Franz Kline (1910-1962) is famous for his black and white abstractions. His expressive calligraphic lines and bold contrast of color is well known in museums and in books.
Andrew Wyeth (1917-2009) was a realist painter. His favorite subjects were the land and people around him, that he was most familiar with. His love for both shines through in his subdued colors and subtle textures. You can find his work in museums and in books.
Richard Diebenkorn (1922-1993) began as an abstract expressionist. He evolved into a figurative and still life painter, and eventually came back to abstraction ending with his Ocean Park series. You can find his paintings in museums and books on his life and works.
Geoffrey Gorman works with wire, bones, paper, and found objects to create his whimsical animals and birds. You can find his work at his website here and at the Jane Sauer gallery here.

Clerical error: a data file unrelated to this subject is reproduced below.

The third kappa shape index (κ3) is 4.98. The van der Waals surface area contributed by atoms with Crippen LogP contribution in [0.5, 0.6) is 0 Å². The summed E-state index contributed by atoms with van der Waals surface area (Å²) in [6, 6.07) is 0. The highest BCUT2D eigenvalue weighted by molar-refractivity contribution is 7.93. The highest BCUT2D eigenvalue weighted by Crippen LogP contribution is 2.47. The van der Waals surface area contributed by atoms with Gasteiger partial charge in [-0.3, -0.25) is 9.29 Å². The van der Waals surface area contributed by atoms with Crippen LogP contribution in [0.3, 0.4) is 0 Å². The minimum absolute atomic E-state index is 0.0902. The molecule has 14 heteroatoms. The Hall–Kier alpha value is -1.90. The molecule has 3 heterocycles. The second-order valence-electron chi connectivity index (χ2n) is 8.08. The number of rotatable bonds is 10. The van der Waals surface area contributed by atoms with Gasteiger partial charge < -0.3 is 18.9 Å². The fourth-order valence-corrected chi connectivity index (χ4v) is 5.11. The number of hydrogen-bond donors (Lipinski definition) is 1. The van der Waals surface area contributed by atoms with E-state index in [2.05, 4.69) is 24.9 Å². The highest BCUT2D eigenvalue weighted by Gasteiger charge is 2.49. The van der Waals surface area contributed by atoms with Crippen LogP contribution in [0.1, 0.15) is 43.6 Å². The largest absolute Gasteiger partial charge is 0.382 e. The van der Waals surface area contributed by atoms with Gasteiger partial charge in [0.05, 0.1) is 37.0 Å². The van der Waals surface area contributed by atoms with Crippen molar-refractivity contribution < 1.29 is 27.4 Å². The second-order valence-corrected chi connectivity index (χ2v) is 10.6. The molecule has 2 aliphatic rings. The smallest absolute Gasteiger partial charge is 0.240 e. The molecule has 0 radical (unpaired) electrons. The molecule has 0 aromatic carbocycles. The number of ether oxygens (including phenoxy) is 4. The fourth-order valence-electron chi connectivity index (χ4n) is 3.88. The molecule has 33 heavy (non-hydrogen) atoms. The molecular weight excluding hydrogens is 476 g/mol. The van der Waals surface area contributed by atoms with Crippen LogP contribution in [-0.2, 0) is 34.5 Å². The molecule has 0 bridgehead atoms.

He writes in his statement "Found and lost objects assembled into curious and evocative shapes is what excites me." Me too.
Gary Weidner is a minimalist painter who uses a limited palette, marks, and subtle textures.
You can find his work at his website here, and at a number of galleries including the Gruen Gallery in Chicago.
Leonor Anaya works with clay, incorporating subtle textures and subdued colors. You can find more of her work at Reece galleries here.
Hisako Sekijima works with natural fibers, twisting, binding and tying. She has a book available at Amazon.com and you can find more of her work here.
"Art is creative for the sake of realization, not for amusement: for transfiguration, not for the sake of play. It is the quest of our self that drives us along the eternal and never-ending journey we must all make. -- Max Beckmann